The second action I want to mention features Paik’s  Robot K-456 (1964), a life-size figure made out of bits and pieces of metal and cloth, fitted with a tape recorder, whose movement is directed by means of a remote-controlled device that was created by Paik in collaboration with the enterprising Japanese engineer Shuya Abe. Used by Paik in impromptu events in Europe, including at the Galerie Parnass, in street performances in SoHo after he moved to New York City in 1964, and in Charlotte Moorman’s avant-garde festivals, this hybrid-gendered figure with spinning breasts, shitting beans out its backside and broadcasting speeches by John F. Kennedy, embodied Paik’s desire to humanize technology while refusing to hide its materials behind a glossy metallic skin. Its title references a Köchel listing (a catalogue of all of Mozart’s works) for Mozart piano concerto K 456, another play on the kinds of signs and references that Paik reconfigured in the textual play of his artwork.

  All of this came into play during the Whitney exhibition, when Paik decided that he wanted to take the robot off its pedestal and out of the museum, where he would stage a public event that would attract television coverage.  The robot was made to walk up the sidewalk outside the museum and proceed across Madison Avenue, where a staged accident occurred. The artist Bill Anastasi drove his Honda Civic into the robot, throwing it down onto the crosswalk, an event that was, in fact, covered by the local CBS affiliate. Paik was asked by the television reporter what this all meant. He said he was practicing how to cope with the disaster of technology in the 21st century. He also noted that the robot was 20 years old and had not had its bar mitzvah. Playful and extravagant, this performance concluded with the “body” of the robot being wheeled into the museum and reinstalled in the gallery. The street performance demonstrated that Paik did not see his artworks as inert, completed pieces but as objects that could be refashioned in new forms. In this case, the robot became an emblem of the anxiety we were feeling as technology was becoming a harbinger of cheap labor at the same time as it was insidiously dominating our daily lives.

In one final ironic play with the robot, I fast forward to 1989, when Paik released his single-channel videotape Living With the Living Theater. This is a prime example of Paik’s creative manipulation of the electronic image to construct, in this case, a narrative that looks to the radical form and content of the theatrical avant-garde as it simultaneously reveals the  contradictions of art in an advanced capitalist society. The Living Theater came together during the 1960s as a collective of performers under the direction of Julian Beck and his wife, Judith Malina. Brilliant and charismatic, they embodied a vision of an alternative collective utopia that featured freewheeling performance pieces such as the celebrated Paradise Now. They remade the improvised theater pieces into a mobile, transparent, and porous space where their genre-busting improvisatory expressions of sexual liberation, drug-taking, and rock and roll could unfold.  Throughout the videotape, Paik plays himself as a subversive interviewer and ironist, asking who in a collective washes the dishes and reflecting on the property in Switzerland where Julian and Judith are videotaped smoking dope over the anarchist Mikhail Bakunin’s grave – a bucolic property which, Paik notes, escalated in value when it was sold as a capitalist utopian investment. The tape also records the funeral of Julian Beck in 1985, showing Judith mourning inside the temple and at the graveside. Following the principles of Paik’s dialectical montage, he brings the taped event of the robot accident into Living With the Living Theater so that the robot’s post-accident removal is connected to the mourners at Julian Beck’s gravesite. Here Paik elides the avant-gardes of a new performative technology embodied in the robot, who was born in the 1960s, with the Living Theater, which was coming to life at the same time as a new theater of possibilities. Two years after Beck’s death, Paik reflected on that loss and the last performance of the robot at the Whitney in this videotape. Robot K-456 and the Living Theater, embodied in Julian Beck and Judith Malina, became one in the video as figures of bygone hopes for the future.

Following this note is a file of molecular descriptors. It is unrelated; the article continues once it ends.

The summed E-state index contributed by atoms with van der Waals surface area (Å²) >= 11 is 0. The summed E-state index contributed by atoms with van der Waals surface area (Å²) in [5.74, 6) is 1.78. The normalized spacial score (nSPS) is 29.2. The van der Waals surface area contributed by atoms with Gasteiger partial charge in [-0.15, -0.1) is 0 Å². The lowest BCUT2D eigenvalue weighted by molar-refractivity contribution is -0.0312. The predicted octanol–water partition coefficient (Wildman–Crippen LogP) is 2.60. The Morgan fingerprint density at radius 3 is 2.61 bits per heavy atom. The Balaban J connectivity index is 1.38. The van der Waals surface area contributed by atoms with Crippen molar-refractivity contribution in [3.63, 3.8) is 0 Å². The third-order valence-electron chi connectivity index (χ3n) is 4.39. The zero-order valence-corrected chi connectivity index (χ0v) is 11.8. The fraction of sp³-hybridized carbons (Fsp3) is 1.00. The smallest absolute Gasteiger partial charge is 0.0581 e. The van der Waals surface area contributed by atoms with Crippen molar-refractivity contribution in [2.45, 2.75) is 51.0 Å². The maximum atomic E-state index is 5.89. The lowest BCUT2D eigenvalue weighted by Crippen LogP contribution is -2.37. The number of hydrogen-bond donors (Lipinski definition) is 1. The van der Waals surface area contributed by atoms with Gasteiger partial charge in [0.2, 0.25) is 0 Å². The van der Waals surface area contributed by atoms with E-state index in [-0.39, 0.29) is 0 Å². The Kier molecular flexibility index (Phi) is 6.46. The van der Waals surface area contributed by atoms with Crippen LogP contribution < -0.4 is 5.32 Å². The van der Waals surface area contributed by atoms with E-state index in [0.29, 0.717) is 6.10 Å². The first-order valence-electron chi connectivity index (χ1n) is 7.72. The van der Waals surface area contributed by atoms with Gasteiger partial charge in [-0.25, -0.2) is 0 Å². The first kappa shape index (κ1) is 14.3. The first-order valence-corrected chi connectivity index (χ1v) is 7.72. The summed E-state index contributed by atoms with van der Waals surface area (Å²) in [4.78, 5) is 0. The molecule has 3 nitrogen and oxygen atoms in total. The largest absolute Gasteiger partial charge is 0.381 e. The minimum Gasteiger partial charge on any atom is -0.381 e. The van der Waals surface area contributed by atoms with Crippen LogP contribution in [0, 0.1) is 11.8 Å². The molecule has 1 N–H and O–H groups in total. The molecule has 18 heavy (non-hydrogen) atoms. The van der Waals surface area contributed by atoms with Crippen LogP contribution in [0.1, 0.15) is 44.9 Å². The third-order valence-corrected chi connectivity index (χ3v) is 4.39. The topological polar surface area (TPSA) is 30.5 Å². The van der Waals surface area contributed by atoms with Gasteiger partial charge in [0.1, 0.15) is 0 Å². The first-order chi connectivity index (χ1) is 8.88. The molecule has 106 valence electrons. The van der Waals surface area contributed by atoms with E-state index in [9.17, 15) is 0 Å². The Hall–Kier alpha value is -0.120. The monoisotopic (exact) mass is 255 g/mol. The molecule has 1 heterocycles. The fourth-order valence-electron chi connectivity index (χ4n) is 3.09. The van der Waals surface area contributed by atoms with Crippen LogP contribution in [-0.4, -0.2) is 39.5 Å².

1 . Elizabeth Rottenberg, For the Love of Psychoanalysis. The Play of Chance in Freud and Derrida (New York: Fordham University Press, 2019), p. 35.
2. Karlheinz Stockhausen quoted in Edith Decker-Phillips, Paik Video (Cologne: DuMont Buchverlag, 1988), trans. Marie-Genevieve Iselin, Karen Koppensteiner, and George Quasha (Barrytown, NY: Station Hill Arts, 1998), p. 29.
3. Jacques Lacan, Anxiety: The Seminar of Jacques Lacan. Book X, edited by Jacques-Alain Miller, translated by A. R. Price (Malden, MA: Polity Press, 2014), p. 77.
4. “Postmusic (1963)” in We Are in Open Circuits: Writings by Nam June Paik, edited by John G. Hanhardt, Gregory Zinman, and Edith Decker-Phillips (Cambridge, MA: MIT Press), p. 24.

A portion of this essay was first published in The Lacanian Review No. 11, 'The Art of Singularities'. New Lacanian School, Paris, June 2021.

Images courtesy John G. Hanhardt Archives, MSS.010, CCS Bard Library & Archives, Bard College, Annandale on Hudson, NY.